At the moment, I don’t think we should overly focus on its potential to replace cognitive beings. Instead, we should appreciate that AI can leverage broader data input, discover patterns we can’t easily distinguish and is capable of sorting and matching data much faster than we can. Moreover, it never gets tired and can work 24×7. Ultimately, this will result in potentially better and faster decision making, where emotions or artistic sense might not be the primary quality by which we measure output.

That said, all of AI is not “rosy,” and when matched with robotics, it can be the stuff of nightmares. AI comes with challenges, and while it can autonomously trigger actions based on an algorithmic logic, the logic must be flawless. If not, it will create a lot of “mistakes” and very fast. The necessary algorithms rely on data, hence input quality must be tightly controlled, otherwise, garbage-in, garbage-out, right? So, it’s imperative organizations decide what should and shouldn’t be automated, and it’s an approach that needs to be validated by humans first. AI strategy done well can effectively address a skill shortage, but done wrong and with a “set and forget” mentality, it’ll backfire.

Still, keep in mind that AI can also reflect some of the flaws of its creator. Because humans come with their fair share of challenges, let’s focus on two examples.

Trust, either the lack of or too much of it, can make AI react in a way we did not foresee. Sometimes, emotionless decision-making might be best, sometimes not. The more AI we create, the more we will need to deploy a transposable trust model for this community to interact with each other. After all, in the AI world, there is often little-to-no space for human interference if you want to capture its full benefit.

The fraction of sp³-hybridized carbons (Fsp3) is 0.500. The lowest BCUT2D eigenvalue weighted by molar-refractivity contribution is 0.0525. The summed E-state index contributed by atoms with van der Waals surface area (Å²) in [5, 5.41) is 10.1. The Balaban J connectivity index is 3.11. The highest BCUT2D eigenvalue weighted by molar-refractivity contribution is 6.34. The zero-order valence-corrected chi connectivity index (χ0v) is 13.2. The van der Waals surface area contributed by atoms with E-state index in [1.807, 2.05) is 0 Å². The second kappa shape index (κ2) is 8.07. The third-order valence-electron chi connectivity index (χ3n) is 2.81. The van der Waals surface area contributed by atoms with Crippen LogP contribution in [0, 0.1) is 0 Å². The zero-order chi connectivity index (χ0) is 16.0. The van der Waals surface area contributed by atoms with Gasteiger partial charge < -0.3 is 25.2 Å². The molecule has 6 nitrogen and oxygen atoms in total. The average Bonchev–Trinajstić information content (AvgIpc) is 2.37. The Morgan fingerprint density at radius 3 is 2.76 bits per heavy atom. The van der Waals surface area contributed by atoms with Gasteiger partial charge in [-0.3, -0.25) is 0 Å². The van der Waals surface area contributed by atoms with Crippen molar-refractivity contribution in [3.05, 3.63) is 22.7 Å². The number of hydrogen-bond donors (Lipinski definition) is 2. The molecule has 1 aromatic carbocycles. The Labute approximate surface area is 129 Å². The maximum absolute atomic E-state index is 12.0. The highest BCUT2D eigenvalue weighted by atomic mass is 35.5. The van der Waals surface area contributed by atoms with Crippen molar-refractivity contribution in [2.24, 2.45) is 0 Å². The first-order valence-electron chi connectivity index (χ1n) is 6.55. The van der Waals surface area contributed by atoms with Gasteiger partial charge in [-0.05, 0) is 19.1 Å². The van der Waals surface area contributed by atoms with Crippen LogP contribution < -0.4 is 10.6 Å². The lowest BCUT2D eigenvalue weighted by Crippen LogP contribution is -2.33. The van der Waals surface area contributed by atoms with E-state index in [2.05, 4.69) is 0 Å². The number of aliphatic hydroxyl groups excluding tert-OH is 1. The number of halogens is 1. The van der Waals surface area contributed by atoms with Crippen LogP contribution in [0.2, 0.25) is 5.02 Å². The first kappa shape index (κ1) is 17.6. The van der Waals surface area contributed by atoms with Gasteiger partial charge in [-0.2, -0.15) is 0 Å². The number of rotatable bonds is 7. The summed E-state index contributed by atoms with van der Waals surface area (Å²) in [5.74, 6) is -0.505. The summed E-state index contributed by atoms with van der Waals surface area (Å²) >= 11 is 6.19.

Transparency is another issue. As a society, we are not ready to entrust to machines many of the things we currently make decisions on – and security is a particularly sensitive area. Without transparency and accountability of the AI, how can we start tackling the notion of responsibility when something goes wrong? And, we must consider at what point will use of AI be mandatory under certain conditions? Will tomorrow’s doctor be personally liable for not using an AI and misdiagnosing potentially cancerous cells construction? As happens with humans, what if the physician simply failed to update a codebase?

It’s no secret that there’s is a lack of qualified security personnel today. That said, I feel it is our responsibility to explore ways to use AI as soon as possible in order to remove any item from our task list that can be automated. As a rule of thumb, I think of the Pareto Principal – AI should do the 80 percent of the job so we can focus on the 20 percent where human interaction and decision-making is a must.

Pareto likely never saw this coming, yet, the formula applies to our profession. AI could allow us to free up time and deliver more value with the same salary cost structure.

And believe me, we will need time because part of that 20 percent will be required to analyze the new business risks of using AI in the real world, one fraught with real and increasing security challenges.